Your father recently died having spent the last two years in care. Last year you sold his home to help pay the nursing home fees. When preparing the inheritance tax forms, are you entitled to claim the residence nil rate band? Tax Partner Brona MacDougall discusses.
The inheritance tax (IHT) residence nil rate band (RNRB) was introduced in 2017. It followed pressure on the government to protect estates which had fallen into the IHT bracket simply because of spiralling house prices. In effect the RNRB results in a 0% IHT charge on that part of a deceased person’s estate which relates to the value of their home, up to a maximum of £175,000.
To qualify for the RNRB the property must be left to a direct descendant, e.g. son, stepdaughter, grandchild, etc. The RNRB is reduced by £1 for every £2 that the estate exceeds £2 million. There are other conditions.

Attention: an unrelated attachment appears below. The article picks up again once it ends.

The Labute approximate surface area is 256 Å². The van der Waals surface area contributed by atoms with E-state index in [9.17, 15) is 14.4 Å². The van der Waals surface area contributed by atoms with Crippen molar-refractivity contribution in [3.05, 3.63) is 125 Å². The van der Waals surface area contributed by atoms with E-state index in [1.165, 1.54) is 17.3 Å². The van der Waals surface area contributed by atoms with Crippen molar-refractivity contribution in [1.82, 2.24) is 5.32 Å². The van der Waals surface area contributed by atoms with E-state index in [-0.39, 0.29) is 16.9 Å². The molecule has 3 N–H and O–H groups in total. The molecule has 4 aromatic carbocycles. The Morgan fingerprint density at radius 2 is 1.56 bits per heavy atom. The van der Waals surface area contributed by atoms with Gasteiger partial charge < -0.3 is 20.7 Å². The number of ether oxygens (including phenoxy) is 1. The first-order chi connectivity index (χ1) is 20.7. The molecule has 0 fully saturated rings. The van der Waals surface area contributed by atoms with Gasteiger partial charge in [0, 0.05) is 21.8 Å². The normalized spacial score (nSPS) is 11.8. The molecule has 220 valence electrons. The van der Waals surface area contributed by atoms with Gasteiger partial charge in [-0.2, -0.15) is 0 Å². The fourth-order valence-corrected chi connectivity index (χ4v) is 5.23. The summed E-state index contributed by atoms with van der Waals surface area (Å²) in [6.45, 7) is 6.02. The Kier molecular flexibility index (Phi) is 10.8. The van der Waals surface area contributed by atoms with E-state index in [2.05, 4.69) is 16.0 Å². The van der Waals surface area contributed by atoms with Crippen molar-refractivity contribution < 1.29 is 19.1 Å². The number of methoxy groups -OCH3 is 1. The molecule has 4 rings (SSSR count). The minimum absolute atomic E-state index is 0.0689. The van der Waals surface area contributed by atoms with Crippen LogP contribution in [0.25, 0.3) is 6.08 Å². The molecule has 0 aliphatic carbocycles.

When devising the rules for the RNRB the government realised it would be unfair to preclude the relief for estates where the deceased had sold their home for any reason, e.g. to fund care home costs, and all or part of the proceeds remained in the estate at the time of death.
The RNRB can also apply where the deceased moved home from one worth more than the RNRB to one which was worth less and, again, some of the proceeds were in their estate when they died.
David and Mary sold their home in December 2019 for £500,000 and downsized to a smaller property. When David dies in April 2024 the smaller house is worth £300,000. For IHT purposes his share is £150,000, which he leaves to his daughter. His estate is clearly entitled to a RNRB of ½ of the value of his current home, being £150,000. However, the downsizing rules apply in this instance to allow his executors to claim the full £175,000 on the basis of the value of his original home – his share of which exceeded £175,000.
If the deceased sold their home without buying another or moved into a less valuable property, the residence nil rate band (RNRB) can still apply. You’ll need to be able to identify how much of the estate relates to the sale proceeds so you can quantify how much relief can be claimed. Plus, the usual conditions for the RNRB apply, e.g. the inheritance must go to one or more direct descendants of the deceased.